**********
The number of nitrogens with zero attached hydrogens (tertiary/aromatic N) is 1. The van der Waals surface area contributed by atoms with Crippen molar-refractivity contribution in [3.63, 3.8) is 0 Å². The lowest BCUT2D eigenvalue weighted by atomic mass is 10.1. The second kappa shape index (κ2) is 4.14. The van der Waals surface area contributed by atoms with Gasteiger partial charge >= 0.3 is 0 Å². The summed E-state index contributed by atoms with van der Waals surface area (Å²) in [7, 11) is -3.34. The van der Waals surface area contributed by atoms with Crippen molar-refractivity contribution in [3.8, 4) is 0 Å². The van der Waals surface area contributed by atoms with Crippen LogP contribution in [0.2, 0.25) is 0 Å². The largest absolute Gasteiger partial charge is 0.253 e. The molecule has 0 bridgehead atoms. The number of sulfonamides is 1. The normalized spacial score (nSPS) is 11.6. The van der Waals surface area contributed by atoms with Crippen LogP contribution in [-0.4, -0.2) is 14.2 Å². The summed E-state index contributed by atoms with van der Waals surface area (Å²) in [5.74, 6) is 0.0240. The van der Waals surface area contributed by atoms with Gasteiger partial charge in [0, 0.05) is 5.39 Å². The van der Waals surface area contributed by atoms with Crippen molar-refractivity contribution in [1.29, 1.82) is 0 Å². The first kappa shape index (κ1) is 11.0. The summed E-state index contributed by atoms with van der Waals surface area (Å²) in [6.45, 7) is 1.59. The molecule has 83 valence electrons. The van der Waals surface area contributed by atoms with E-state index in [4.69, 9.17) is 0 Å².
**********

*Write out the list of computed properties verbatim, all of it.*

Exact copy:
The number of nitrogens with zero attached hydrogens (tertiary/aromatic N) is 1. The van der Waals surface area contributed by atoms with Crippen molar-refractivity contribution in [3.63, 3.8) is 0 Å². The lowest BCUT2D eigenvalue weighted by atomic mass is 10.1. The second kappa shape index (κ2) is 4.14. The van der Waals surface area contributed by atoms with Gasteiger partial charge >= 0.3 is 0 Å². The summed E-state index contributed by atoms with van der Waals surface area (Å²) in [7, 11) is -3.34. The van der Waals surface area contributed by atoms with Crippen molar-refractivity contribution in [3.8, 4) is 0 Å². The van der Waals surface area contributed by atoms with Crippen LogP contribution in [0.2, 0.25) is 0 Å². The largest absolute Gasteiger partial charge is 0.253 e. The molecule has 0 bridgehead atoms. The number of sulfonamides is 1. The normalized spacial score (nSPS) is 11.6. The van der Waals surface area contributed by atoms with Crippen LogP contribution in [-0.4, -0.2) is 14.2 Å². The summed E-state index contributed by atoms with van der Waals surface area (Å²) in [5.74, 6) is 0.0240. The van der Waals surface area contributed by atoms with Gasteiger partial charge in [0, 0.05) is 5.39 Å². The van der Waals surface area contributed by atoms with Crippen molar-refractivity contribution in [1.29, 1.82) is 0 Å². The first kappa shape index (κ1) is 11.0. The summed E-state index contributed by atoms with van der Waals surface area (Å²) in [6.45, 7) is 1.59. The molecule has 83 valence electrons. The van der Waals surface area contributed by atoms with E-state index in [4.69, 9.17) is 0 Å².